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How Much Time Should You Spend Trading And Analysing The Markets 

Last Updated: February 12, 2020

By Rayner

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In today’s episode, I’ll share with you the truth on how much time you should spend on trading and analysing the markets (it’s not what you think).

So listen to it now…

Resources

How to use multiple timeframes to improve your trading entries

How to Become a Professional Trader (It’s Not What You Think)

Transcript

Hey, hey, what’s up my friend? 

In today’s episode, I want to talk about how much time should you be spending to analyse and trade the markets. 

There are a few factors to this…

1. Your timeframe

Clearly, the time spent between someone who trades on a Daily timeframe versus someone who trades on the 5-Minutes timeframe will be greatly different. 

Let’s say you trade on a Daily timeframe. This means that every 24-hour, one candle will be formed. It doesn’t make sense to be looking at the charts every hour, every 15 or 30 minutes, because the candle will not be formed. It’s still in the process of forming. 

So the higher timeframe you go, the less time you’ll spend trading and analysing the markets because of the fact that the candles take a longer time to form.

On the other hand, if you trade on the 5-Minutes timeframe, this is where you need to spend more time analysing and trading the markets because the market moves faster. 

Every 5 minutes, a new candle is formed. And when the price breaks out of resistance, you have to decide, do you buy now or wait for a retest? If the market moves in your favour, do you take profit now or do you hold onto the trade longer to trail your stop loss? 

You can see that a lot of decision making happens much faster on the lower timeframe compared to the higher timeframe. 

So the first factor is your timeframe:

  • The lower timeframe you go, the more time you’ll spend analysing and trading the markets.
  • The higher your timeframe, the less time is required.

Next…

2. Your experience

Experience plays a part as well.

For new traders, they spend a lot of time trading and analysing the markets. 

They look anywhere from the 5-Minutes, 30-Minutes, 4 Hour, Daily to the Weekly timeframe, or up and down. 

And when they get a trading setup, let’s say on a Daily timeframe, they down to the lower timeframe to look for confirmation to see whether the trade is moving in their favour etc.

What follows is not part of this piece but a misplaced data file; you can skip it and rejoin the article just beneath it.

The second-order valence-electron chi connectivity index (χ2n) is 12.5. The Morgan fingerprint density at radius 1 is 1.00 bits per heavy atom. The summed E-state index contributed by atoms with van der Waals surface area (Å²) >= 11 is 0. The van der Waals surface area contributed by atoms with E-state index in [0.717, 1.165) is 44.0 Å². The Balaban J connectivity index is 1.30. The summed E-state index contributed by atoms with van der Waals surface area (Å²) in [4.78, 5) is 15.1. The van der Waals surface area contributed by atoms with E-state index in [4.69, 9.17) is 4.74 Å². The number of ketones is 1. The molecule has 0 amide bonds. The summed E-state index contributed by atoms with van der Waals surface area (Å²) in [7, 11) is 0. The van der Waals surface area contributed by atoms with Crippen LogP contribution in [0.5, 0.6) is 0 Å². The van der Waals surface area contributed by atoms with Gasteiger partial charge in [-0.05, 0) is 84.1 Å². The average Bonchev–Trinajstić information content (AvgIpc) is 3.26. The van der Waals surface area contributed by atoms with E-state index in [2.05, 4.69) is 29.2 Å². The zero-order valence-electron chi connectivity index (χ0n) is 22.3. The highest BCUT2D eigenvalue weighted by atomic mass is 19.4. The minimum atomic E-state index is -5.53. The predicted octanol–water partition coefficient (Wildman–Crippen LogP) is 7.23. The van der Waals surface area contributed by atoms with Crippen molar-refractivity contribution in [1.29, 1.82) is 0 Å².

So traders with less experience spend a lot of time trading and analysing the markets.

But for more experienced traders who know what they’re looking for, who have a good idea of their trading setup, won’t spend much time analysing and trading the markets because they already know what to look for. They’re not all over the place. 

For example, I trade off the 4-Hour and Daily timeframe. I know the setup I’m looking for. If the price comes into support and gets a price rejection, I’m looking to buy. If I trade off the 4-Hour timeframe, that means I only need to look at the charts once every 4 hours. 

So experience also plays a part. 

Those with less experience are generally glued to the screen all day long trying to find something that moves. 

Whereas experienced traders are mainly on the side-lines, letting the market come to them and they would “hunt” it down right when the trading setup comes. So they are more like a lion. 

And finally…

3. Your productivity

The more time spent on analysing and trading the market doesn’t really make you more productive.

But there are two sides to this. 

For new traders, I agree that you’ll spend more time analysing the markets because this is when you start to read the charts, the price action, identify support, resistance. And for all this, you need screen time. 

But once you have understood and nailed down that part after a couple of years, then more time spent will not make you a better trader or a more productive trader. 

In fact, as you have more experience, the more time you spend trading and analysing the markets, the worse your results will be. 

Because usually what happens, is that you’re over-trading, you’re finding a trading setup that isn’t there. You’re finding something to do when you shouldn’t be doing anything at all.

So there are two sides to this:

Spending more time doesn’t mean you’re more productive. But for people new to trading, you definitely need more screen time to watch the market and the price, how it goes up and down, etc. Okay. 

So with regards to how much time you should spend analysing and trading the markets, I hope that makes sense to you. 

With that said I’ve come towards the end of today’s episode and I’ll talk to you soon.

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